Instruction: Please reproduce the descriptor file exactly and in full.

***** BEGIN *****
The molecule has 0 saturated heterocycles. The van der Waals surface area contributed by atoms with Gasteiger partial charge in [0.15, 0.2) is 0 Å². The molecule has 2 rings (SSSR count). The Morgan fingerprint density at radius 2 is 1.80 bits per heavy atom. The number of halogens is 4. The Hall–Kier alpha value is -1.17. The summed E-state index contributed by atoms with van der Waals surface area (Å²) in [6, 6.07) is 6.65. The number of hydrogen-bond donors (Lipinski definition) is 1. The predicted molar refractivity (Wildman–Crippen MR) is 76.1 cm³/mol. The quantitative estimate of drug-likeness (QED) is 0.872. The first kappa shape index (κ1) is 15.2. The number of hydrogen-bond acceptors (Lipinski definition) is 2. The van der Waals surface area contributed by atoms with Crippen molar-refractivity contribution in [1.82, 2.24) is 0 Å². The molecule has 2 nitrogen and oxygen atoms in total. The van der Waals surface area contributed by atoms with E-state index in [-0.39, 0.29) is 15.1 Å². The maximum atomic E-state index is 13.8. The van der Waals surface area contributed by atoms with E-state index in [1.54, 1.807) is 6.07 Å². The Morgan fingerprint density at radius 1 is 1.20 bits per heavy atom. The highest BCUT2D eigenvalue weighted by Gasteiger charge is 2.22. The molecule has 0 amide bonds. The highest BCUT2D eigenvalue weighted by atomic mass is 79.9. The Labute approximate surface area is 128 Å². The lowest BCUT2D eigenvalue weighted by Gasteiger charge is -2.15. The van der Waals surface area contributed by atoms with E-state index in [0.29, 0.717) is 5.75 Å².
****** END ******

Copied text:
The molecule has 0 saturated heterocycles. The van der Waals surface area contributed by atoms with Gasteiger partial charge in [0.15, 0.2) is 0 Å². The molecule has 2 rings (SSSR count). The Morgan fingerprint density at radius 2 is 1.80 bits per heavy atom. The number of halogens is 4. The Hall–Kier alpha value is -1.17. The summed E-state index contributed by atoms with van der Waals surface area (Å²) in [6, 6.07) is 6.65. The number of hydrogen-bond donors (Lipinski definition) is 1. The predicted molar refractivity (Wildman–Crippen MR) is 76.1 cm³/mol. The quantitative estimate of drug-likeness (QED) is 0.872. The first kappa shape index (κ1) is 15.2. The number of hydrogen-bond acceptors (Lipinski definition) is 2. The van der Waals surface area contributed by atoms with Crippen molar-refractivity contribution in [1.82, 2.24) is 0 Å². The molecule has 2 nitrogen and oxygen atoms in total. The van der Waals surface area contributed by atoms with E-state index in [-0.39, 0.29) is 15.1 Å². The maximum atomic E-state index is 13.8. The van der Waals surface area contributed by atoms with E-state index in [1.54, 1.807) is 6.07 Å². The Morgan fingerprint density at radius 1 is 1.20 bits per heavy atom. The highest BCUT2D eigenvalue weighted by Gasteiger charge is 2.22. The molecule has 0 amide bonds. The highest BCUT2D eigenvalue weighted by atomic mass is 79.9. The Labute approximate surface area is 128 Å². The lowest BCUT2D eigenvalue weighted by Gasteiger charge is -2.15. The van der Waals surface area contributed by atoms with E-state index in [0.29, 0.717) is 5.75 Å².